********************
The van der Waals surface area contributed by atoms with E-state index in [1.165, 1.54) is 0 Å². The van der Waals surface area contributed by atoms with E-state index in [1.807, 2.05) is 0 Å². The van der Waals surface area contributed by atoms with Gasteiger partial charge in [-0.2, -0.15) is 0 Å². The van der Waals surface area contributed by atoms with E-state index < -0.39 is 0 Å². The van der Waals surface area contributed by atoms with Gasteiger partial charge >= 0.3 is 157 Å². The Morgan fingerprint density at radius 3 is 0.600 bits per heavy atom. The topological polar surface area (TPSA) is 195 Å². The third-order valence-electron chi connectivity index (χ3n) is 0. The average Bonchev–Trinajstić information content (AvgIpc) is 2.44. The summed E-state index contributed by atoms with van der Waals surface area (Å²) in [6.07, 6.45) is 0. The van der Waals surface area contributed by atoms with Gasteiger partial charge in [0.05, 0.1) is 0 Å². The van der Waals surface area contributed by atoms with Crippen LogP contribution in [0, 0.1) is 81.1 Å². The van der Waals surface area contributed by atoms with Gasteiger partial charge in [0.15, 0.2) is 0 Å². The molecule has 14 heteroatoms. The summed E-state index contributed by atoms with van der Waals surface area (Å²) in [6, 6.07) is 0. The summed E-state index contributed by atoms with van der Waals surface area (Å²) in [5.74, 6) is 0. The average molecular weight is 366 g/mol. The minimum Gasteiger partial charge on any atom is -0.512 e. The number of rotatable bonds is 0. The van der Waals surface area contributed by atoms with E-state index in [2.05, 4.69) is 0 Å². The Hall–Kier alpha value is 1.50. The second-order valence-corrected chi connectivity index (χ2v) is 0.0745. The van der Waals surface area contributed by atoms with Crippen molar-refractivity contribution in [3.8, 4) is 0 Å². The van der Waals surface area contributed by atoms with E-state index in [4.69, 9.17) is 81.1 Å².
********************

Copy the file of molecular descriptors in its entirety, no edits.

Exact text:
The van der Waals surface area contributed by atoms with E-state index in [1.165, 1.54) is 0 Å². The van der Waals surface area contributed by atoms with E-state index in [1.807, 2.05) is 0 Å². The van der Waals surface area contributed by atoms with Gasteiger partial charge in [-0.2, -0.15) is 0 Å². The van der Waals surface area contributed by atoms with E-state index < -0.39 is 0 Å². The van der Waals surface area contributed by atoms with Gasteiger partial charge >= 0.3 is 157 Å². The Morgan fingerprint density at radius 3 is 0.600 bits per heavy atom. The topological polar surface area (TPSA) is 195 Å². The third-order valence-electron chi connectivity index (χ3n) is 0. The average Bonchev–Trinajstić information content (AvgIpc) is 2.44. The summed E-state index contributed by atoms with van der Waals surface area (Å²) in [6.07, 6.45) is 0. The van der Waals surface area contributed by atoms with Gasteiger partial charge in [0.05, 0.1) is 0 Å². The van der Waals surface area contributed by atoms with Crippen LogP contribution in [0, 0.1) is 81.1 Å². The van der Waals surface area contributed by atoms with Gasteiger partial charge in [0.15, 0.2) is 0 Å². The molecule has 14 heteroatoms. The summed E-state index contributed by atoms with van der Waals surface area (Å²) in [6, 6.07) is 0. The summed E-state index contributed by atoms with van der Waals surface area (Å²) in [5.74, 6) is 0. The average molecular weight is 366 g/mol. The minimum Gasteiger partial charge on any atom is -0.512 e. The number of rotatable bonds is 0. The van der Waals surface area contributed by atoms with E-state index in [2.05, 4.69) is 0 Å². The Hall–Kier alpha value is 1.50. The second-order valence-corrected chi connectivity index (χ2v) is 0.0745. The van der Waals surface area contributed by atoms with Crippen molar-refractivity contribution in [3.8, 4) is 0 Å². The van der Waals surface area contributed by atoms with E-state index in [4.69, 9.17) is 81.1 Å².